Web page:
Readying for Brush Fires!

When forecasters predict strong gusty Santa Ana winds firefighters know they've got to be in top form. So does their equipment. Imagine, firefighters heading to a big fire and a mile or two before they get their the fire truck breaks down. An equipment failure in a case like that can be the difference between life and death.

As winds starting blanketing Southern California problems followed. Just after 5am Thursday there was a fire in Santa Barbara County in the area of Montecito Peak . Firefighters threw everything at it hoping to get the upper hand before the winds did. By midday it stabilized at 70 acres. Ventura County Fire Captain Wayne Ferber says "We sent 5 wild land engines up there this morning." This was at the same time they were preparing for any wind-related problems in Eastern Ventura County.

And, their preparation wasn't just about staffing firefighters. It was also about making sure equipment is in tip-top shape.

Ferber says,"All our fire engines have to be in condition to respond to emergencies at any time any hour of the day."

Meanwhile, LA County Battalion Chief Joel Harrison says the same thing goes for his department. He's chief over air operations and adds that the Firehawks are ready as are the Super Scoopers the county leases. County Fire's air force, like that Ventura County fire truck, has to be 100% operational!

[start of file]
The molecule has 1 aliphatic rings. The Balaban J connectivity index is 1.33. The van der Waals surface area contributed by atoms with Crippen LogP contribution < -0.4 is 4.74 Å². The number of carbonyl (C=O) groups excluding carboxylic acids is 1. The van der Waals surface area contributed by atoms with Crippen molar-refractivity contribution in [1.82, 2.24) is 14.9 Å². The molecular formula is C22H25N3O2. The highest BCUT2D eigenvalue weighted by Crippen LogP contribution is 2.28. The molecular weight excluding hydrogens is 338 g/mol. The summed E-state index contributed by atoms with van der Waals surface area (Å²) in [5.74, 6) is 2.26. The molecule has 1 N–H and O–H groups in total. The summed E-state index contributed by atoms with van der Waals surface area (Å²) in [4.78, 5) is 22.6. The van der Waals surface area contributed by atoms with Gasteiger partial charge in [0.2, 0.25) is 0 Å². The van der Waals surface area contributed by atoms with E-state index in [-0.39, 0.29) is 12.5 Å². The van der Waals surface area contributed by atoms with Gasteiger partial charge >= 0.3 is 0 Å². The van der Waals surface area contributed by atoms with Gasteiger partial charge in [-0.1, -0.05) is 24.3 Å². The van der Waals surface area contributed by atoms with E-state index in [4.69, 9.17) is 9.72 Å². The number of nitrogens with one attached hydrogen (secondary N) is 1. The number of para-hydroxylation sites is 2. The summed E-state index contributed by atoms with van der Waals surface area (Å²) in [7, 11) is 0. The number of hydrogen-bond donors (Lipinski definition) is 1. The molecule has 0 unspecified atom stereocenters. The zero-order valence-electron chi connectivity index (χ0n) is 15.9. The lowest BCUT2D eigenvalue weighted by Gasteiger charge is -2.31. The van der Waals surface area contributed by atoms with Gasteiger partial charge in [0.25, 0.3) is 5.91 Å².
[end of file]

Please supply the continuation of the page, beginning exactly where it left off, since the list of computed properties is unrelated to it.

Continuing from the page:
Inside the chopper that can handle 14 passengers we talked. I asked him about the critical nature of the County's air equipment. He said, "Our air force allows us to do things that most agencies would not dream of being able to do and we can go in, we can hit it hard, we can put the fire out and that makes all those resources available for the next fire that might come up."

LA City Fire is also prepared and has two unique pieces of equipment. Fire tenders that can hold 2500 gallons each. Firefighter Greg Kindred says that's "five times the capacity of one of our fire engines." He says that's they are like mobile fire hydrants.

The bottom line is with wind, extra firefighters deployed and mechanics doing proactive work on trucks and choppers, LA City Fire Captain Daniel Curry says, "It's October. This is fire weather and this is October in Southern California and this is what we do. This is our bread and butter."

It's all about being prepared!

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